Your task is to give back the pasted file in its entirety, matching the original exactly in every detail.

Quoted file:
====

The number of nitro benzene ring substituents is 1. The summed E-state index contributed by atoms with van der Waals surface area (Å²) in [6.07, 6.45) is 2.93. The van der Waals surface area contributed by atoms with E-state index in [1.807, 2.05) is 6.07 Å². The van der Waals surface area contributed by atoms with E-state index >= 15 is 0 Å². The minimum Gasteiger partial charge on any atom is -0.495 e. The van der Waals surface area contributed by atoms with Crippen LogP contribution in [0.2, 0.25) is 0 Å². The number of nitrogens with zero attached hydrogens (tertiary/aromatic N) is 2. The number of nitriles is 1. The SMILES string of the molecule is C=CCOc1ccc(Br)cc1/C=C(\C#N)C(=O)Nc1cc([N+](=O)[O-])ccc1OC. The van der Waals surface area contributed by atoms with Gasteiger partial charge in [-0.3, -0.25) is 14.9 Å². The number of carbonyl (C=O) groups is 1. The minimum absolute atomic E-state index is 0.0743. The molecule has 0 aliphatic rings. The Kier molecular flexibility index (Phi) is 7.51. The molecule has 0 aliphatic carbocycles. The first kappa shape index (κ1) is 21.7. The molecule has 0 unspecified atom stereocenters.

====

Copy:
The number of nitro benzene ring substituents is 1. The summed E-state index contributed by atoms with van der Waals surface area (Å²) in [6.07, 6.45) is 2.93. The van der Waals surface area contributed by atoms with E-state index in [1.807, 2.05) is 6.07 Å². The van der Waals surface area contributed by atoms with E-state index >= 15 is 0 Å². The minimum Gasteiger partial charge on any atom is -0.495 e. The van der Waals surface area contributed by atoms with Crippen LogP contribution in [0.2, 0.25) is 0 Å². The number of nitrogens with zero attached hydrogens (tertiary/aromatic N) is 2. The number of nitriles is 1. The SMILES string of the molecule is C=CCOc1ccc(Br)cc1/C=C(\C#N)C(=O)Nc1cc([N+](=O)[O-])ccc1OC. The van der Waals surface area contributed by atoms with Gasteiger partial charge in [-0.3, -0.25) is 14.9 Å². The number of carbonyl (C=O) groups is 1. The minimum absolute atomic E-state index is 0.0743. The molecule has 0 aliphatic rings. The Kier molecular flexibility index (Phi) is 7.51. The molecule has 0 aliphatic carbocycles. The first kappa shape index (κ1) is 21.7. The molecule has 0 unspecified atom stereocenters.